I printed the eye rings and eyeballs separately from the face and welded them in place with acetone later. In this photo, they were just set in place to check that they were the right size. I did re-print the inner eye parts so that they would fit more snugly.


Another dry fit to get a feel for how big the finished robot would be.


This is the base that connects the body to the wheels and treads. The “A” is the Akismet logo — I initially had printed a solid cube, but I thought this would be more fun.


These braces attach to the sides of the base to hold the wheels and treads in place. If I printed them again, I’d make them thicker; they’re a little flimsy.


This is the joint/skeleton system for Akisbot. All of the joints are movable and have freedom to move in all directions, but the base joint was made thicker to give it more support and not allow for as much vertical movement, since robots don’t usually bend over at the knees.

It was difficult to get exactly the right fit between the joint pieces so that they’d be loose enough that the arms and neck could move but would still stay in place from the pressure between the front and back of the robot alone. When the print finished, the joint was a little bit loose, so I added coats of clear nail polish to the inner joints until it was just the right tightness.


This was the first time I was able to put all of Akisbot’s parts together. He’s only held together with scotch tape, but it proved that welding his front and back parts together should work fine and confirmed that the joint sizing was correct.


The meter hand and the buttons were all painted with nail polish that my wife Christina already had on hand (no pun intended).

I still need to attach or print his monogrammed “A,” but I haven’t decided yet whether I’m going to print a stamp, paint it freehand, or stencil it in.


This was my desk shortly before finishing the project. It’s a graveyard of surplus plastic and deformed robot parts.

The tread was created using a pretty neat technique taken from MakerBot user emmett. You print just the perimeter of an object with a curlicued edge, and ABS is flexible enough that it creates a tread that can be routed around wheels. The modeled object is on the left, the printed perimeter on the right.


These antennas were tough to get printed without the ball snapping off; I gradually increased the radius of the rod until I got two successful prints and called it a day.


This is Akisbot during the final acetone glue-up and clamp-up. The ABS plastic I used is soluble in acetone, so to permanently connect two pieces of ABS, you can just dab some acetone on one and clamp them together. They’ll become bonded as if they were one piece of plastic.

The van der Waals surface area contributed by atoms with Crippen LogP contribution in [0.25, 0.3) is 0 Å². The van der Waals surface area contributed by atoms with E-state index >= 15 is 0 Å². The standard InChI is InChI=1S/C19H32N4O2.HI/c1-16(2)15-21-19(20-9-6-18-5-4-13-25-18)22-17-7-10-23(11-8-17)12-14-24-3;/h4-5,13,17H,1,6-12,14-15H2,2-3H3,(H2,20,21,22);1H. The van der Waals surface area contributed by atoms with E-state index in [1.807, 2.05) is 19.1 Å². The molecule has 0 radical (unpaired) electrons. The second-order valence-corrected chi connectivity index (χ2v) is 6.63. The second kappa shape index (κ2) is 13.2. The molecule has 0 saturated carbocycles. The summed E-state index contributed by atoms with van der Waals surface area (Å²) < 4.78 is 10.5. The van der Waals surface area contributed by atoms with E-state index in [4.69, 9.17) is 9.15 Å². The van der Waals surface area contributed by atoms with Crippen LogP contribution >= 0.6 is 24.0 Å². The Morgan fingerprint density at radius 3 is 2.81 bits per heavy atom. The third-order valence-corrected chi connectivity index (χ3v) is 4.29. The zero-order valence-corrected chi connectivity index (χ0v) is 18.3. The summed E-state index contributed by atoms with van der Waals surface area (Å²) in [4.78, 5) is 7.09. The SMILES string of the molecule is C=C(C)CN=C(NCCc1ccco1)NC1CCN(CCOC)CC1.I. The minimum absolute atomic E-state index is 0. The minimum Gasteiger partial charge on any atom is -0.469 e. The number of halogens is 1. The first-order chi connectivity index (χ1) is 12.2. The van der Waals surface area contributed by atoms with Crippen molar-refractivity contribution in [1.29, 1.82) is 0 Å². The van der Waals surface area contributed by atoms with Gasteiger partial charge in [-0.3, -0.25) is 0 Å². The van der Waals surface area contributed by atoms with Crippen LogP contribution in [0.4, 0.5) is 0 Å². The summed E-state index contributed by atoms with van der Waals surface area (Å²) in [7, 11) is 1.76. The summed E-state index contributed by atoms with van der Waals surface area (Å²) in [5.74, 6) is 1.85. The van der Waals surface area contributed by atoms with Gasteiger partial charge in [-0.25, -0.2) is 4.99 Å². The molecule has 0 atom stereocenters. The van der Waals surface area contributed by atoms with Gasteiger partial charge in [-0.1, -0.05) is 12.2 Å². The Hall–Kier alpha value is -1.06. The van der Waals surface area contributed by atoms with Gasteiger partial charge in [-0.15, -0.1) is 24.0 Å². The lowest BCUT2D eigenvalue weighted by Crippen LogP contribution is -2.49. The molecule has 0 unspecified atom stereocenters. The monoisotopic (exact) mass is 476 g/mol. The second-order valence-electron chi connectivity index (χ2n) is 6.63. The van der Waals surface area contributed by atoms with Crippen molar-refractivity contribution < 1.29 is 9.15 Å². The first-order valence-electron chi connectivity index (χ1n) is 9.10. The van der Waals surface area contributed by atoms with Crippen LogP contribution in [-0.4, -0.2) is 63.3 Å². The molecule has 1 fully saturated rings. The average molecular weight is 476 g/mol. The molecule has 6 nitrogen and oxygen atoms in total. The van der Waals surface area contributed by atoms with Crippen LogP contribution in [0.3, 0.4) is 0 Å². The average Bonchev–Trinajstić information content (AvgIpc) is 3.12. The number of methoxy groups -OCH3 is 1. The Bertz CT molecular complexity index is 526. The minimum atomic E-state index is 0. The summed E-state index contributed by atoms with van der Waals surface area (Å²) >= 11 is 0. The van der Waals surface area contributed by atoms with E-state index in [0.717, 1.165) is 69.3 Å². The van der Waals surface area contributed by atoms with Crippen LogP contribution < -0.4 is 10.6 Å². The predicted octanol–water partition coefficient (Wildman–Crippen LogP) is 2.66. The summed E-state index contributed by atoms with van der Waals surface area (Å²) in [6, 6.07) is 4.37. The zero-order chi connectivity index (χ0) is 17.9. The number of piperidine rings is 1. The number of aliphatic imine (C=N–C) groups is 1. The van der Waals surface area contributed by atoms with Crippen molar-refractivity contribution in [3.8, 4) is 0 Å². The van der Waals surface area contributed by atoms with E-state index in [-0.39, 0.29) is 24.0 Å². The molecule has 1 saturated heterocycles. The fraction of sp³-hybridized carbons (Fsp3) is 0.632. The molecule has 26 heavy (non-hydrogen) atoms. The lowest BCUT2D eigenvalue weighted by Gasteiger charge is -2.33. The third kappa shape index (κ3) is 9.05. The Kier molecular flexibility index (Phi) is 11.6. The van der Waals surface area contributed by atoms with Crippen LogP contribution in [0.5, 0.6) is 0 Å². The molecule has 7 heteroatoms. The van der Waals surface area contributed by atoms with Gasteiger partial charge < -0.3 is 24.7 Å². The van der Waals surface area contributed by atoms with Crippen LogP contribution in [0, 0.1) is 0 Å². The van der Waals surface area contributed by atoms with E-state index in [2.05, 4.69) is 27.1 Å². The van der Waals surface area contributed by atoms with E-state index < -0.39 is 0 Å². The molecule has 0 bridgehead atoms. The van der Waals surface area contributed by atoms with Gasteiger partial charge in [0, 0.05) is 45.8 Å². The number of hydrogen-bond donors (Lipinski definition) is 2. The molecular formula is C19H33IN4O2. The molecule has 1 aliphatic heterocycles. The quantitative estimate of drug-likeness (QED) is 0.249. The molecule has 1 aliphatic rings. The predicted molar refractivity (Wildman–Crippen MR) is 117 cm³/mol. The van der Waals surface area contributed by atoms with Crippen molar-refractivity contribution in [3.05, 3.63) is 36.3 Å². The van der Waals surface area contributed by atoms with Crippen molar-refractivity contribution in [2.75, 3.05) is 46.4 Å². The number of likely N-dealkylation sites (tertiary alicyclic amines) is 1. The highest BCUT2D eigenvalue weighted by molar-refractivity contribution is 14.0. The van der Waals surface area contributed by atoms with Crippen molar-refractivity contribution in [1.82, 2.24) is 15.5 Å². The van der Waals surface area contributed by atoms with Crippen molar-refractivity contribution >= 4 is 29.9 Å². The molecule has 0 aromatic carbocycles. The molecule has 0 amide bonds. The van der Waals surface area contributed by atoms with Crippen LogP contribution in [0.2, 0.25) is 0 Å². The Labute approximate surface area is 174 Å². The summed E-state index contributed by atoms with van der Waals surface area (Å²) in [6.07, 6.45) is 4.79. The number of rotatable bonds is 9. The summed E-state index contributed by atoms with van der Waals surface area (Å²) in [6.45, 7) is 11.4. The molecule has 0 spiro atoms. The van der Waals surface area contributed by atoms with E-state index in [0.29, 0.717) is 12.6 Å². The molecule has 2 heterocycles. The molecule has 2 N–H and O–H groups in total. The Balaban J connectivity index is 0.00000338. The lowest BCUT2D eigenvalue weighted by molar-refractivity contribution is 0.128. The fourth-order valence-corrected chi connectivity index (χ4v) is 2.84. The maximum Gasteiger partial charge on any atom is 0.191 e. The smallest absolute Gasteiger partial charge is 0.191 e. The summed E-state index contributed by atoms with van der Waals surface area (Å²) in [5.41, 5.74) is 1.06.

3D printing isn’t foolproof. This is the bag of just the green broken parts and extra plastic generated during the build process.


Akisbot’s total print time, not including assembly or design or re-prints, was about nineteen hours.

3D Printing, Programming

OpenSCAD is Awesome

I’ve been getting into 3D printing, and until recently, I was using SketchUp to create all of the models for my 3D prints. However, whenever I needed to do anything even mildly involved, like align the center of a sphere with the center of the top of a cylinder (or even create a sphere in the first place), I found the limitations of visual modeling frustrating. I thought to myself, “Why can’t I just write a program or use something like SVG to describe the model I want?”

Of course, a solution already existed: OpenSCAD. OpenSCAD is a free and open-source scripted modeling program for solid CAD objects — instead of drawing the shapes you want, you write a program that describes them. Switching to it from SketchUp has been like being able to stretch my legs after a long cramped airplane flight. Consider my latest print:


It’s a replacement tray for this card shuffler I bought for $0.25 at a garage sale a decade ago:

It only required 33 lines of code. The total time I spent starting from when I created the file in OpenSCAD to when I exported it as an STL file was twenty-two minutes, and that included pausing to feed my one-year-old daughter some mashed bananas. To design the same model in SketchUp would have taken at least an hour without the bananas. (Here’s the OpenSCAD file with some additional comments and newlines.)


So if you’re a programmer that would like to create 3D models but you find visual CAD limiting or frustrating, consider OpenSCAD.

3D Printing, Life, Woodworking

Printing Construction Equipment for Fun

For Father’s Day, my wife and kids got me this “Construction-grade Backhoe Loader” kit from WOOD Magazine. The kit contains hardware and wheels; you build the rest of the backhoe yourself:


I planned on doing this project with my sons (ages 5 and 3) until I realized that the fine detail woodworking involved would bore them and I’d end up all alone in the garage. I decided to do something experimental and 3D-print the backhoe instead.

I’ve had a 3D printer for about six months, but I’ve only attempted small projects with it: printing new hardware for a dresser, fixing a pair of sunglasses, creating small hooks to hang towels on our oven’s handle… Reproducing this toy in plastic on my desktop would give me a chance to explore my printer’s capabilities and expand my 3D modeling skills.


Replicating the components in SketchUp turned out to be the easiest part of the process; most of the eighteen distinct pieces took less than 15 minutes each.

Pivot Bracket in SketchUp